Combating the hurdles of FMCG Supply Chain in times of COVID

While the COVID-19 pandemic has changed consumer behaviour and rapidly increased the demand for household items and grocery items, it has also shown the segment some tough times by forcing companies to step out of their comfort zone as traditional distribution mechanism came to a screeching halt. In the following story, we shed some light upon the difficulties faced by the sector, the rise of e-retail, the technological adoption by the sector, and much more.

Fast-moving Consumer Goods (FMCG) is the fourth largest segment in the Indian economy. The segment which includes food and beverages (19%), household & personal care (50%), and healthcare (31%), amidst the outbreak of the COVID-19 pandemic, witnessed a major impact.

The sector was seeing a slowdown since mid- 2018, with growth rates steadily declining for the past 15-18 months. However, the shift in consumption patterns of consumers during the COVID pandemic has increased the demand for household and grocery items. According to Nielsen, the Indian FMCG sector amid the COVID-19 is likely to grow about 5-6% in 2020. While the sector put up a brave fight during the course of the pandemic, it also had to dodge its share of challenges and swiftly drive the supply chain seamlessly during these unprecedented times.


With demand for essential products shooting up, companies across the globe were scrambling to streamline their supply chains to secure immediate operations along with dealing with the grass-root issues caused by the nation-wide curfew.

Since the outbreak of COVID-19, safety and immunity have surfaced as the two prime concerns of consumers and it is likely to stay the same for more than six months, says a report by Nielsen. This behaviour is corroborated by high and accelerated sales growth of evolved hygiene categories like liquid toilet soaps, and immunity-boosting categories like Chyawanprash & Branded Honey.

“The FMCG industry particularly the food, groceries, and health &
hygiene products showed an unusual surge in demand due to panic buying. Retailers were under confusion as to how to manage social distance & hygiene. The demand for home delivery increased many folds,”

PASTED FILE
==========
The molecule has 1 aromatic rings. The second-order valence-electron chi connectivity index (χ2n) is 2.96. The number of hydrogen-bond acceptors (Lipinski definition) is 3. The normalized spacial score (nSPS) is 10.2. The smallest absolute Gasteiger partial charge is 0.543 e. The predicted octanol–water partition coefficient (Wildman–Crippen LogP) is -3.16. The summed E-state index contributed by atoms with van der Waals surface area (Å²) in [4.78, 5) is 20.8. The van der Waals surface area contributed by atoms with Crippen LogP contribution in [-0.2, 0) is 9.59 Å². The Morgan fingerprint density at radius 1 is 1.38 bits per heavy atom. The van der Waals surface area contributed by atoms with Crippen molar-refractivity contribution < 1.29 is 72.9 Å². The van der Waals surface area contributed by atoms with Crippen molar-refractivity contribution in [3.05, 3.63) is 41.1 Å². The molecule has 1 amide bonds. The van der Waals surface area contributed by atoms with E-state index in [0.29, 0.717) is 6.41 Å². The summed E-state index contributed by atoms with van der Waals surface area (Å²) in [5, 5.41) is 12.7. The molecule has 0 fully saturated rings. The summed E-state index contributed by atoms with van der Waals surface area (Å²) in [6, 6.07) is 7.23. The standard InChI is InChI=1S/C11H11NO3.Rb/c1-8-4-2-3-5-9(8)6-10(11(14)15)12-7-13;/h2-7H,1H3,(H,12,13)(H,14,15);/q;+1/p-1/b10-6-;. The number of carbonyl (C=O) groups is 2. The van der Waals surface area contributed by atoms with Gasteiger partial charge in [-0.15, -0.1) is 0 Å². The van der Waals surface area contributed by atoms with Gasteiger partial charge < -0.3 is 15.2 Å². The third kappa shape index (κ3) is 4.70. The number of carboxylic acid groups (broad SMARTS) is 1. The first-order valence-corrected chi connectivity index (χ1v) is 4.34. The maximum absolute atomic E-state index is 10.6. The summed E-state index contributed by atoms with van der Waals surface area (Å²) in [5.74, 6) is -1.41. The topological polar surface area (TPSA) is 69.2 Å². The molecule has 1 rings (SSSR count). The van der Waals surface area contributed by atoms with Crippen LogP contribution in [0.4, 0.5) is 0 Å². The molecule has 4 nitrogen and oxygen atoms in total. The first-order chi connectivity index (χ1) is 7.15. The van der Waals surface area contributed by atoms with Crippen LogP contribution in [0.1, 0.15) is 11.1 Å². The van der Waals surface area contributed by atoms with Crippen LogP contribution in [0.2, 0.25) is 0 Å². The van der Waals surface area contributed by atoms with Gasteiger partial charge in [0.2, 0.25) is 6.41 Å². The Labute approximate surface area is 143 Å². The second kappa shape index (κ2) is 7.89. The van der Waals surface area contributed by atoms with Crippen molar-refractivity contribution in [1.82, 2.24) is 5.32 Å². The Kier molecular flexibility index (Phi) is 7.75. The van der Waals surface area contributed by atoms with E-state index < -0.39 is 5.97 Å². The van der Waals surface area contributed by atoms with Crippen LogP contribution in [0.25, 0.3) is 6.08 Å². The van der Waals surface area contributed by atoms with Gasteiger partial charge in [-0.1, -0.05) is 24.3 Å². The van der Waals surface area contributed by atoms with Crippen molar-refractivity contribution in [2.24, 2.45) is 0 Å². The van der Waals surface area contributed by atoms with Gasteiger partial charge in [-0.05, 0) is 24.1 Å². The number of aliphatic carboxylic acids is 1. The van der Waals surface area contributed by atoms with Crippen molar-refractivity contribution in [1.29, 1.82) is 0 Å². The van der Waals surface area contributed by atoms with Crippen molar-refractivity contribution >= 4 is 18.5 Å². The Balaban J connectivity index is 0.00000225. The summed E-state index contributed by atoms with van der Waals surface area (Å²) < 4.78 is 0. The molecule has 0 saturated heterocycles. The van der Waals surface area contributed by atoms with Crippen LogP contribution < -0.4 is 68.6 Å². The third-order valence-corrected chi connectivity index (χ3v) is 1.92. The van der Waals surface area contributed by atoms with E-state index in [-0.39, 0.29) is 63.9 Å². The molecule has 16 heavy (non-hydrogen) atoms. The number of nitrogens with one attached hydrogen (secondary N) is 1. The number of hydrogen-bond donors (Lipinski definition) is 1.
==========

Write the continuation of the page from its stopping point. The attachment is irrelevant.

Mihir Mohanta, General Manager (SCM), Mother Dairy Fruits & Vegetables

While the FMCG sector was fighting tooth and nail to meet the heightened demand caused by the panic buying of the consumers, it was also facing issues such as the shutdown of production due to confusion, non-availability of raw material, lack of cash flow and manpower, etc.

FMCG manufacturing facilities were constrained to operate on 50% manpower, manage hygiene & sanitation, and manage employee movement. Many of the workers refused to come to work out of fear
of safety or migrated back to their hometowns,” shares Mr Mohanta.

Furthermore, driver availability, border sealing, movement restriction, non-availability of return load and also food for the drivers while on the road also caused havoc in the supply chain.

“Above-all, nation-wide uncertainties on the fast-changing market and operational scenarios were observed .What works in one state may not work in another, rather within a state what works in a city, may not work in another city… even government authorities, at times, were unclear on the recent government orders or notifications, It’s a never seen complexity by the whole world, with still no one knowing how long this situation will continue.”

Sanjeev Khanna, Sr VP operations at Patanjali Ayurveda

Apart from this, visibility of data and tracking of efficiencies in the entire value chain emerged as a prime hurdle.

With the lack of technological advancements in the sales process, the sector also suffers in optimising inventory and warehouse management along with utilising the consumer’s purchasing preferences to make selling decisions.

Also, people visiting the stores decreased drastically during COVID and resulted in the rise of e-retail, this further brought up hurdles for the ones lacking in technological adoptions.


Amidst the outbreak of the pandemic, consumers in cities are preferring home delivery over in-person visits to the neighbourhood or department
stores, and are consciously minimising interactions through ‘contactless’ options.

Understanding the shift in consumer demand, the FMCG companies have now started to shift towards e-commerce platforms.

The growing preference was further facilitated by food aggregators’ delivery arms collaborating for consumer product delivery.

According to the 5th edition of COVID-19 Evolving consumer trends report
by Nielsen, the topmost management of certain FMCG companies said that there will be more focus on e-commerce going forward, while a majority
of them said that their focus will be more on improving last-mile delivery in the coming six months.

“With the surge in demand for packaged foods and personal hygiene products, companies have set up teams, created links with hyperlocal
delivery partners, and helped get their products to stores. COVID also prompted firms to ramp up supplies online and forge tie-ups with
hyperlocal delivery partners and even assist retailers by opening up helplines as the lockdown crippled the movement of goods. Firms
started partnering with local food-delivery companies like Zomato, Swiggy, etc. to deliver groceries to customers.”

~Alexandre Amine Soufiani, Managing Director & CEO, FM Logistic India

“Necessary is the mother of invention. This pandemic has given us a lot of things to learn from these issues and we are now going to adopt those platforms where we can get the advantage and pass it on to the others for enhanced visibility.”

~Anil Kumar Mishra, National Logistics Head, Pladis Global

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